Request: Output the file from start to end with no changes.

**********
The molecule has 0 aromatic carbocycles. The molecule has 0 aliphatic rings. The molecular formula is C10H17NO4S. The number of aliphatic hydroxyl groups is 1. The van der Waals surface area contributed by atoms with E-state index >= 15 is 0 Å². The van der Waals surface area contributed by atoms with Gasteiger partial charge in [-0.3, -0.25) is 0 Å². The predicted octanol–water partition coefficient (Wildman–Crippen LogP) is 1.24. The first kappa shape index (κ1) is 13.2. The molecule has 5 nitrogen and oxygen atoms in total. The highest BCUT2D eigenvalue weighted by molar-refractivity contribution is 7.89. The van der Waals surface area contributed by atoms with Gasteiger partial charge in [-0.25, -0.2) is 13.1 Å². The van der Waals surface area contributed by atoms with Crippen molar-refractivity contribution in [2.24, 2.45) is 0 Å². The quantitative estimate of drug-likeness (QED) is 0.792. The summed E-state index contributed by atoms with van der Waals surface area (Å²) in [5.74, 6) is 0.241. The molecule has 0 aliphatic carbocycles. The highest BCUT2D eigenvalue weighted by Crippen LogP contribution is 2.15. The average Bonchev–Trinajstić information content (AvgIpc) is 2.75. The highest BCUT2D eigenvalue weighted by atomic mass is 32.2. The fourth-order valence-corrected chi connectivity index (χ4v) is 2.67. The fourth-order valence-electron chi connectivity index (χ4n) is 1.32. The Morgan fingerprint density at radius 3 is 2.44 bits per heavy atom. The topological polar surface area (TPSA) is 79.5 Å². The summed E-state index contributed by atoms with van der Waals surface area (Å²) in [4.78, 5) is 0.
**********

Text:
The molecule has 0 aromatic carbocycles. The molecule has 0 aliphatic rings. The molecular formula is C10H17NO4S. The number of aliphatic hydroxyl groups is 1. The van der Waals surface area contributed by atoms with E-state index >= 15 is 0 Å². The van der Waals surface area contributed by atoms with Gasteiger partial charge in [-0.3, -0.25) is 0 Å². The predicted octanol–water partition coefficient (Wildman–Crippen LogP) is 1.24. The first kappa shape index (κ1) is 13.2. The molecule has 5 nitrogen and oxygen atoms in total. The highest BCUT2D eigenvalue weighted by molar-refractivity contribution is 7.89. The van der Waals surface area contributed by atoms with Gasteiger partial charge in [-0.25, -0.2) is 13.1 Å². The van der Waals surface area contributed by atoms with Crippen molar-refractivity contribution in [2.24, 2.45) is 0 Å². The quantitative estimate of drug-likeness (QED) is 0.792. The summed E-state index contributed by atoms with van der Waals surface area (Å²) in [5.74, 6) is 0.241. The molecule has 0 aliphatic carbocycles. The highest BCUT2D eigenvalue weighted by Crippen LogP contribution is 2.15. The average Bonchev–Trinajstić information content (AvgIpc) is 2.75. The highest BCUT2D eigenvalue weighted by atomic mass is 32.2. The fourth-order valence-corrected chi connectivity index (χ4v) is 2.67. The fourth-order valence-electron chi connectivity index (χ4n) is 1.32. The Morgan fingerprint density at radius 3 is 2.44 bits per heavy atom. The topological polar surface area (TPSA) is 79.5 Å². The summed E-state index contributed by atoms with van der Waals surface area (Å²) in [4.78, 5) is 0.